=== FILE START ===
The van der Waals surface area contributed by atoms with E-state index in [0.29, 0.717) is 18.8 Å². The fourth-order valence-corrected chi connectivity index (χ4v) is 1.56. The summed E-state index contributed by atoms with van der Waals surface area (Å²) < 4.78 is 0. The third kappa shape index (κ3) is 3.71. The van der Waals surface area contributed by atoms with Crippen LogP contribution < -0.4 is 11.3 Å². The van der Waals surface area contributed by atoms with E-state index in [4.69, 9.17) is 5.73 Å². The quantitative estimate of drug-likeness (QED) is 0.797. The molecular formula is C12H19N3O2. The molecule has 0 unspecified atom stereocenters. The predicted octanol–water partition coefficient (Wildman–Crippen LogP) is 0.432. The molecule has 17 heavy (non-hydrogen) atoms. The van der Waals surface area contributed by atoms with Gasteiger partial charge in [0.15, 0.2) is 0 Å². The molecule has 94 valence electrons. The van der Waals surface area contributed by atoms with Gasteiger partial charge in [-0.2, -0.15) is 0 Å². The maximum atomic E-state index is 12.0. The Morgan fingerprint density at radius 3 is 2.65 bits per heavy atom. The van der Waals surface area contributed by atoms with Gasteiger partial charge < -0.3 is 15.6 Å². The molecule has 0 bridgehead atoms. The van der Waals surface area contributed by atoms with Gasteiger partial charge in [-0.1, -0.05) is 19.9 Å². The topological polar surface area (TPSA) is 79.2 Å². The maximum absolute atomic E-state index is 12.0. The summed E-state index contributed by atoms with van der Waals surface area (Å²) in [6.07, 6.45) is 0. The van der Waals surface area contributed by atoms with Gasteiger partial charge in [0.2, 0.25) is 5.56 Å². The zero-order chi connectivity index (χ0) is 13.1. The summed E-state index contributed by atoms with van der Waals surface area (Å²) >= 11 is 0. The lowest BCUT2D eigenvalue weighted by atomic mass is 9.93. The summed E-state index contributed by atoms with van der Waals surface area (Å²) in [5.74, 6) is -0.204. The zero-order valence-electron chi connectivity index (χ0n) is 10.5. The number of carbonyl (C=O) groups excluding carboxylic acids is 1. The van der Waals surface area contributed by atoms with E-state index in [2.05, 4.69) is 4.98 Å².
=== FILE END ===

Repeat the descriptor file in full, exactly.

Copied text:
The van der Waals surface area contributed by atoms with E-state index in [0.29, 0.717) is 18.8 Å². The fourth-order valence-corrected chi connectivity index (χ4v) is 1.56. The summed E-state index contributed by atoms with van der Waals surface area (Å²) < 4.78 is 0. The third kappa shape index (κ3) is 3.71. The van der Waals surface area contributed by atoms with Crippen LogP contribution < -0.4 is 11.3 Å². The van der Waals surface area contributed by atoms with E-state index in [4.69, 9.17) is 5.73 Å². The quantitative estimate of drug-likeness (QED) is 0.797. The molecular formula is C12H19N3O2. The molecule has 0 unspecified atom stereocenters. The predicted octanol–water partition coefficient (Wildman–Crippen LogP) is 0.432. The molecule has 17 heavy (non-hydrogen) atoms. The van der Waals surface area contributed by atoms with Gasteiger partial charge in [0.15, 0.2) is 0 Å². The molecule has 94 valence electrons. The van der Waals surface area contributed by atoms with Gasteiger partial charge in [-0.2, -0.15) is 0 Å². The maximum atomic E-state index is 12.0. The Morgan fingerprint density at radius 3 is 2.65 bits per heavy atom. The van der Waals surface area contributed by atoms with Gasteiger partial charge < -0.3 is 15.6 Å². The molecule has 0 bridgehead atoms. The van der Waals surface area contributed by atoms with Gasteiger partial charge in [-0.1, -0.05) is 19.9 Å². The topological polar surface area (TPSA) is 79.2 Å². The maximum absolute atomic E-state index is 12.0. The summed E-state index contributed by atoms with van der Waals surface area (Å²) in [6.07, 6.45) is 0. The van der Waals surface area contributed by atoms with Gasteiger partial charge in [0.2, 0.25) is 5.56 Å². The zero-order chi connectivity index (χ0) is 13.1. The summed E-state index contributed by atoms with van der Waals surface area (Å²) >= 11 is 0. The lowest BCUT2D eigenvalue weighted by atomic mass is 9.93. The summed E-state index contributed by atoms with van der Waals surface area (Å²) in [5.74, 6) is -0.204. The zero-order valence-electron chi connectivity index (χ0n) is 10.5. The number of carbonyl (C=O) groups excluding carboxylic acids is 1. The van der Waals surface area contributed by atoms with E-state index in [2.05, 4.69) is 4.98 Å².